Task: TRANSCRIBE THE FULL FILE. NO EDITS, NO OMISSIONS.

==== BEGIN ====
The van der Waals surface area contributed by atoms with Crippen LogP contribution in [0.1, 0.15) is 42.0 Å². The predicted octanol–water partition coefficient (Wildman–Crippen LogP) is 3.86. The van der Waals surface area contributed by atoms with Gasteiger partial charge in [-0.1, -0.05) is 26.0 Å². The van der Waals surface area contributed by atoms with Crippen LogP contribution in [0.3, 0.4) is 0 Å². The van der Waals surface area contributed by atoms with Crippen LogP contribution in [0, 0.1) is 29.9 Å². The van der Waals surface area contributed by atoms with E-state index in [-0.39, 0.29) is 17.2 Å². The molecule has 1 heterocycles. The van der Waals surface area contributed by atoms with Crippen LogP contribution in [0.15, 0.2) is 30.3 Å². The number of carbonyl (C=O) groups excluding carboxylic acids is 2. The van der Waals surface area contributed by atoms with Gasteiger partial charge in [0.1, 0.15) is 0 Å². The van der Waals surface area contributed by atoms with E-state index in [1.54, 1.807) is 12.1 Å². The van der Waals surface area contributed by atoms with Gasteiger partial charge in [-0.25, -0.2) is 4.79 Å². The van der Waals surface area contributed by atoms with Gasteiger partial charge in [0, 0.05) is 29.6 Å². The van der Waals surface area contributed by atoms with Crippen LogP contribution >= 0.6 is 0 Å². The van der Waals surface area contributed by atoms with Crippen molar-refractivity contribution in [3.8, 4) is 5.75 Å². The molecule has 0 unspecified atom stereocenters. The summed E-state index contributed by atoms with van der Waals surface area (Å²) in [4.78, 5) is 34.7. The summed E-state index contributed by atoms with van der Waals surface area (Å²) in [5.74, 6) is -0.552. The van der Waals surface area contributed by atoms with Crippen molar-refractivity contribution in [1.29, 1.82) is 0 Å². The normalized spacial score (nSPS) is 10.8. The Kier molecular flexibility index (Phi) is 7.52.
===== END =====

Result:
The van der Waals surface area contributed by atoms with Crippen LogP contribution in [0.1, 0.15) is 42.0 Å². The predicted octanol–water partition coefficient (Wildman–Crippen LogP) is 3.86. The van der Waals surface area contributed by atoms with Gasteiger partial charge in [-0.1, -0.05) is 26.0 Å². The van der Waals surface area contributed by atoms with Crippen LogP contribution in [0.3, 0.4) is 0 Å². The van der Waals surface area contributed by atoms with Crippen LogP contribution in [0, 0.1) is 29.9 Å². The van der Waals surface area contributed by atoms with E-state index in [-0.39, 0.29) is 17.2 Å². The molecule has 1 heterocycles. The van der Waals surface area contributed by atoms with Crippen LogP contribution in [0.15, 0.2) is 30.3 Å². The number of carbonyl (C=O) groups excluding carboxylic acids is 2. The van der Waals surface area contributed by atoms with Gasteiger partial charge in [0.1, 0.15) is 0 Å². The van der Waals surface area contributed by atoms with E-state index in [1.54, 1.807) is 12.1 Å². The van der Waals surface area contributed by atoms with Gasteiger partial charge in [-0.25, -0.2) is 4.79 Å². The van der Waals surface area contributed by atoms with Gasteiger partial charge in [0, 0.05) is 29.6 Å². The van der Waals surface area contributed by atoms with Crippen LogP contribution >= 0.6 is 0 Å². The van der Waals surface area contributed by atoms with Crippen molar-refractivity contribution in [3.8, 4) is 5.75 Å². The molecule has 0 unspecified atom stereocenters. The summed E-state index contributed by atoms with van der Waals surface area (Å²) in [4.78, 5) is 34.7. The summed E-state index contributed by atoms with van der Waals surface area (Å²) in [5.74, 6) is -0.552. The van der Waals surface area contributed by atoms with Crippen molar-refractivity contribution in [1.29, 1.82) is 0 Å². The normalized spacial score (nSPS) is 10.8. The Kier molecular flexibility index (Phi) is 7.52.